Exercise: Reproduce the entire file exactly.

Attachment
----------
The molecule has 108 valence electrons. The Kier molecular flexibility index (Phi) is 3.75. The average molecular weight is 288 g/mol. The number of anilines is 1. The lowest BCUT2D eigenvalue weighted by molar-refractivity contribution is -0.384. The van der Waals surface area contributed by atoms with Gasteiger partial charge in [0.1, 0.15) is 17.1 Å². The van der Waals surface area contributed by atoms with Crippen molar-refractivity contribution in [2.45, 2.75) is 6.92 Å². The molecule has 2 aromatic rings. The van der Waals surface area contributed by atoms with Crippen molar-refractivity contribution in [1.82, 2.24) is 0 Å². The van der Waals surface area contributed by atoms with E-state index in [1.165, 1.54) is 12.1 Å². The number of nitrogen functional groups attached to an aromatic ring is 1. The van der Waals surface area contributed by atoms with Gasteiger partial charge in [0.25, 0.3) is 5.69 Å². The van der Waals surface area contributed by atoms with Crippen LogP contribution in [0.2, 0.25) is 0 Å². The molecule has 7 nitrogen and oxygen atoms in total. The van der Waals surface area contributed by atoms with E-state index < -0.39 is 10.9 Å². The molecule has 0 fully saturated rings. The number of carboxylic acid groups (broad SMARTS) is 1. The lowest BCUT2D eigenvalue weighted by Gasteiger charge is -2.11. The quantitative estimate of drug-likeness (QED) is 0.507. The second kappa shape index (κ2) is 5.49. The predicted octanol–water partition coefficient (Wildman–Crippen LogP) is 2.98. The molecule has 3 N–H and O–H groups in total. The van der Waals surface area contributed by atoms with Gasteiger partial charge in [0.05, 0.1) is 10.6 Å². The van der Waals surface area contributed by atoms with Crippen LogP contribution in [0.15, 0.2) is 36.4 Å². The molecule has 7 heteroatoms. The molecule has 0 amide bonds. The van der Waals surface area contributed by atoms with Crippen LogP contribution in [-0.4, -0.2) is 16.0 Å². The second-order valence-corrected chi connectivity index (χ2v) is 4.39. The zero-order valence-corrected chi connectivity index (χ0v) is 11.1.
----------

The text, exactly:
The molecule has 108 valence electrons. The Kier molecular flexibility index (Phi) is 3.75. The average molecular weight is 288 g/mol. The number of anilines is 1. The lowest BCUT2D eigenvalue weighted by molar-refractivity contribution is -0.384. The van der Waals surface area contributed by atoms with Gasteiger partial charge in [0.1, 0.15) is 17.1 Å². The van der Waals surface area contributed by atoms with Crippen molar-refractivity contribution in [2.45, 2.75) is 6.92 Å². The molecule has 2 aromatic rings. The van der Waals surface area contributed by atoms with Crippen molar-refractivity contribution in [1.82, 2.24) is 0 Å². The van der Waals surface area contributed by atoms with E-state index in [1.165, 1.54) is 12.1 Å². The number of nitrogen functional groups attached to an aromatic ring is 1. The van der Waals surface area contributed by atoms with Gasteiger partial charge in [0.25, 0.3) is 5.69 Å². The van der Waals surface area contributed by atoms with Crippen LogP contribution in [0.2, 0.25) is 0 Å². The molecule has 7 nitrogen and oxygen atoms in total. The van der Waals surface area contributed by atoms with E-state index < -0.39 is 10.9 Å². The molecule has 0 fully saturated rings. The number of carboxylic acid groups (broad SMARTS) is 1. The lowest BCUT2D eigenvalue weighted by Gasteiger charge is -2.11. The quantitative estimate of drug-likeness (QED) is 0.507. The second kappa shape index (κ2) is 5.49. The predicted octanol–water partition coefficient (Wildman–Crippen LogP) is 2.98. The molecule has 3 N–H and O–H groups in total. The van der Waals surface area contributed by atoms with Gasteiger partial charge in [0.05, 0.1) is 10.6 Å². The van der Waals surface area contributed by atoms with Crippen LogP contribution in [0.15, 0.2) is 36.4 Å². The molecule has 7 heteroatoms. The molecule has 0 amide bonds. The van der Waals surface area contributed by atoms with Crippen LogP contribution in [-0.4, -0.2) is 16.0 Å². The second-order valence-corrected chi connectivity index (χ2v) is 4.39. The zero-order valence-corrected chi connectivity index (χ0v) is 11.1.